The “Rare Earths Elements in High-Tech Industries: Market Analysis and Forecasts amid China’s Trade Embargo” report from The Information Network has been added to ResearchAndMarkets.com’s offering.
Rare earth elements (REE) are a group of 15-17 elements comprising the lanthanides (atomic numbers 57-71) plus yttrium and scandium. Rare earths have a number of specific optical, magnetic and catalytic properties which drive demand across a wide range of applications. However, by volume, permanent magnets and catalysts account for more than half of global demand. The weighting towards permanent magnets is even higher when looked at on a value perspective, with some estimates that the application accounted for over 90% of rare earth demand in 2020. As such, it is the key driver of the market.
The structural shift to the green economy is a significant driver of our bullish outlook on rare earth prices. In particular, an increasing shift to electric vehicles (EV) is expected to drive a significant increase in demand for rare earths, particularly neodymium. Adding 2kg of REE in the form of a rare earth electric vehicle drive results in motor efficiency 2-5% higher than alternatives, saving energy over its lifetime. Being more efficient, the target range for an EV is achieved with a smaller, lighter and cheaper battery, which is critical given the battery represents around 50% of the cost of an EV.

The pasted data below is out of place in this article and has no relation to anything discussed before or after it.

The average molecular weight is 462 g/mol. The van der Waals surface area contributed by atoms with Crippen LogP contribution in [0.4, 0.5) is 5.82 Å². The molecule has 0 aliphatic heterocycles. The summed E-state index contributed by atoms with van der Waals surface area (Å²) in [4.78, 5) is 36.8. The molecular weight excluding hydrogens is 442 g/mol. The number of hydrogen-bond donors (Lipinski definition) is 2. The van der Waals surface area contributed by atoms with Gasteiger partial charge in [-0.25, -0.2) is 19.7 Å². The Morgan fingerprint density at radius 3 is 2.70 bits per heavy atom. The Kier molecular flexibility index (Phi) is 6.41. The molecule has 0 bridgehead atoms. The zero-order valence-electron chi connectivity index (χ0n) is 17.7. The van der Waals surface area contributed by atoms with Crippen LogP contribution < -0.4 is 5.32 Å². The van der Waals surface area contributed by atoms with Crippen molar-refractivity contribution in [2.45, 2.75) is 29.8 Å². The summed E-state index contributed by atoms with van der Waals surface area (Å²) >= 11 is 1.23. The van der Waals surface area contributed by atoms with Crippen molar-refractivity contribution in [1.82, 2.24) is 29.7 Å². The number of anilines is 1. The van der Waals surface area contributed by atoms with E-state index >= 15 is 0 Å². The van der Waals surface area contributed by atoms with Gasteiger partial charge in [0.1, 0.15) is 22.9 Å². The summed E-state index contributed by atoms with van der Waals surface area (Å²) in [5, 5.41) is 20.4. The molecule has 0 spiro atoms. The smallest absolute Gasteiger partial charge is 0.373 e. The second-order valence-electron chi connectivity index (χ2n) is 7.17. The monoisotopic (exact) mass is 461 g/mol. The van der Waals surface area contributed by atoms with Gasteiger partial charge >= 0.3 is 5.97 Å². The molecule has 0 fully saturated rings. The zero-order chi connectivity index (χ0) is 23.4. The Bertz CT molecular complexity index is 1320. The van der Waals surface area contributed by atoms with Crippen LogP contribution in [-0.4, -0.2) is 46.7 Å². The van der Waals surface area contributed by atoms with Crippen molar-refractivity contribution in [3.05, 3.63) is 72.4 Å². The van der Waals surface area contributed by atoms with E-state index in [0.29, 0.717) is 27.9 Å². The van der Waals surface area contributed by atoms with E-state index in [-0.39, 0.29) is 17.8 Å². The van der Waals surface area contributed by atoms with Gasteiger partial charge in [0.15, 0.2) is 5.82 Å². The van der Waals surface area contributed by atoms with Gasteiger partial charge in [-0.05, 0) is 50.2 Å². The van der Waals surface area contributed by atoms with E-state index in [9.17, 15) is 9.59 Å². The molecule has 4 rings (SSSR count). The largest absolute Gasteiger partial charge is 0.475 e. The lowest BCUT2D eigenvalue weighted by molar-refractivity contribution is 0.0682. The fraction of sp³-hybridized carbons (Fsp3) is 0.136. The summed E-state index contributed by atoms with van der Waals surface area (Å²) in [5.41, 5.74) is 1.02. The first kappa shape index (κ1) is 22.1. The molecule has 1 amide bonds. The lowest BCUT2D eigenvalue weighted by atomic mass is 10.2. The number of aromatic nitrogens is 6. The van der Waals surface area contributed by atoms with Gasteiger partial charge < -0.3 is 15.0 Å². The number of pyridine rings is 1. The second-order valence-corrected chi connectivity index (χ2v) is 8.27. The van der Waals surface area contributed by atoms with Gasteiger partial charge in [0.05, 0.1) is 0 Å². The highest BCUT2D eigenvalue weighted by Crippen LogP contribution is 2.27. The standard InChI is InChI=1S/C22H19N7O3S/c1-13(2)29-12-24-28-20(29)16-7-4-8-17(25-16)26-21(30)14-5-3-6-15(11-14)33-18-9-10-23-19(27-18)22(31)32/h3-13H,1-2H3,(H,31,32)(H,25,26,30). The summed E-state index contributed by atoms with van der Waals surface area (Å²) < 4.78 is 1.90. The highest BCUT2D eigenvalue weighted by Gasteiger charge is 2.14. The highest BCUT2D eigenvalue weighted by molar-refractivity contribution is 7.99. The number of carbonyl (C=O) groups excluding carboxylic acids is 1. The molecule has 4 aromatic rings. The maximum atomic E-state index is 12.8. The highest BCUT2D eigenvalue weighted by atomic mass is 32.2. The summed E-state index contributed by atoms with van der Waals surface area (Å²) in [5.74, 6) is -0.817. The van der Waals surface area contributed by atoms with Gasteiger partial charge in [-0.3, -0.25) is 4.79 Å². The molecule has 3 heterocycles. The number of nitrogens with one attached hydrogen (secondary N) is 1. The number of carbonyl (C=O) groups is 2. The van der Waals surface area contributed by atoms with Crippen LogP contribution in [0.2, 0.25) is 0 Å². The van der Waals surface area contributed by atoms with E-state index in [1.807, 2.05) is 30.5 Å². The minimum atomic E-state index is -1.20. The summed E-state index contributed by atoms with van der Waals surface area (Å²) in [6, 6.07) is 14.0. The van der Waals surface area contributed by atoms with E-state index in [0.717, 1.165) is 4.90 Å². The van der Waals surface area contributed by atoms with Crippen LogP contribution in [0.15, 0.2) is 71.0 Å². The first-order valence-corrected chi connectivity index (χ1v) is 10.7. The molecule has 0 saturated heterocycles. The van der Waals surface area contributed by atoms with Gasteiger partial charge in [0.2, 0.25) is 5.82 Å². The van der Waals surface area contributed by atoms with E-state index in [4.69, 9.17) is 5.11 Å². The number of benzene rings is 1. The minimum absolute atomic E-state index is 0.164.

The RE supply chain encompasses everything from mining and separation through to alloying, metal making and eventual manufacturing in catalysts, magnets etc. While mining is relatively straightforward, separation of concentrate to oxide is not, reflecting both the financial and technical hurdles of separation, plus its environmental impacts. As a result, the vast majority of LREE separation is done in China, with the notable exception of Lynas’ Malaysian facility and soon-to-be commissioned MP Material’s facility. All HREE separation is done in China. This monopoly on separation has led to China’s domination of downstream metal, alloy and magnet making, and while countries like the U.S might like to change that, China’s status reflects over two decades of investment and an undeniable market leader position in terms of rare earth reserves. In the next section, we cover global reserves, mine supply, key producers and projects, plus some of the key magnet makers.